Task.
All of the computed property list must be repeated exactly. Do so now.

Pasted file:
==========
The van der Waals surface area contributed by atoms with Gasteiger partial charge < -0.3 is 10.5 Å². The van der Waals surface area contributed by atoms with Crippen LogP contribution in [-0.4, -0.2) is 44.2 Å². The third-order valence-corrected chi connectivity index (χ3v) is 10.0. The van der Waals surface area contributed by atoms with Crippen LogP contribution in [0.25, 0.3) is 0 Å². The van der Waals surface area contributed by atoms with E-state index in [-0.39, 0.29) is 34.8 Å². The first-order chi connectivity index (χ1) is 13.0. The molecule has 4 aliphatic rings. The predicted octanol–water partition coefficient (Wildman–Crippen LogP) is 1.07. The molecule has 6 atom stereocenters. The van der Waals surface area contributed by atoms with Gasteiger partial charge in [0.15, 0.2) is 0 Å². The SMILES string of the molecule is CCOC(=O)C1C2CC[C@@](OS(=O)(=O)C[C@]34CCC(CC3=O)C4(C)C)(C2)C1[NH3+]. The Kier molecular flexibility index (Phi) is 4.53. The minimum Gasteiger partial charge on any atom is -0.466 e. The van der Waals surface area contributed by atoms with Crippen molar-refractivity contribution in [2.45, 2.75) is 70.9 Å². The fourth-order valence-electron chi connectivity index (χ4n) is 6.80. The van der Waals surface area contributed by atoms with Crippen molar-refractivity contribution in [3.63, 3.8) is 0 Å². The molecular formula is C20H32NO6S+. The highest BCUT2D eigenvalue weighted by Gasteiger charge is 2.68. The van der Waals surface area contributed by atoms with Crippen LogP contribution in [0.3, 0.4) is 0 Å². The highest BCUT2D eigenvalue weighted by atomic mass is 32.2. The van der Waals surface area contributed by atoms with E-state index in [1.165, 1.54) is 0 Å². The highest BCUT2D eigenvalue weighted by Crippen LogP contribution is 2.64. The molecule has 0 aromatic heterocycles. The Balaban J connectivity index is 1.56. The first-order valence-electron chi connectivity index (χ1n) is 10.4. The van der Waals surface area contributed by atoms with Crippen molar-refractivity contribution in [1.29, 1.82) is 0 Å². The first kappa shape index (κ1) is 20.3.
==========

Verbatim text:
The van der Waals surface area contributed by atoms with Gasteiger partial charge < -0.3 is 10.5 Å². The van der Waals surface area contributed by atoms with Crippen LogP contribution in [-0.4, -0.2) is 44.2 Å². The third-order valence-corrected chi connectivity index (χ3v) is 10.0. The van der Waals surface area contributed by atoms with Crippen LogP contribution in [0.25, 0.3) is 0 Å². The van der Waals surface area contributed by atoms with E-state index in [-0.39, 0.29) is 34.8 Å². The first-order chi connectivity index (χ1) is 13.0. The molecule has 4 aliphatic rings. The predicted octanol–water partition coefficient (Wildman–Crippen LogP) is 1.07. The molecule has 6 atom stereocenters. The van der Waals surface area contributed by atoms with Gasteiger partial charge in [0.15, 0.2) is 0 Å². The SMILES string of the molecule is CCOC(=O)C1C2CC[C@@](OS(=O)(=O)C[C@]34CCC(CC3=O)C4(C)C)(C2)C1[NH3+]. The Kier molecular flexibility index (Phi) is 4.53. The minimum Gasteiger partial charge on any atom is -0.466 e. The van der Waals surface area contributed by atoms with Crippen molar-refractivity contribution in [2.45, 2.75) is 70.9 Å². The fourth-order valence-electron chi connectivity index (χ4n) is 6.80. The van der Waals surface area contributed by atoms with Crippen molar-refractivity contribution in [3.63, 3.8) is 0 Å². The molecular formula is C20H32NO6S+. The highest BCUT2D eigenvalue weighted by Gasteiger charge is 2.68. The van der Waals surface area contributed by atoms with Crippen LogP contribution in [0.3, 0.4) is 0 Å². The highest BCUT2D eigenvalue weighted by atomic mass is 32.2. The van der Waals surface area contributed by atoms with E-state index in [1.165, 1.54) is 0 Å². The highest BCUT2D eigenvalue weighted by Crippen LogP contribution is 2.64. The molecule has 0 aromatic heterocycles. The Balaban J connectivity index is 1.56. The first-order valence-electron chi connectivity index (χ1n) is 10.4. The van der Waals surface area contributed by atoms with Crippen molar-refractivity contribution in [1.29, 1.82) is 0 Å². The first kappa shape index (κ1) is 20.3.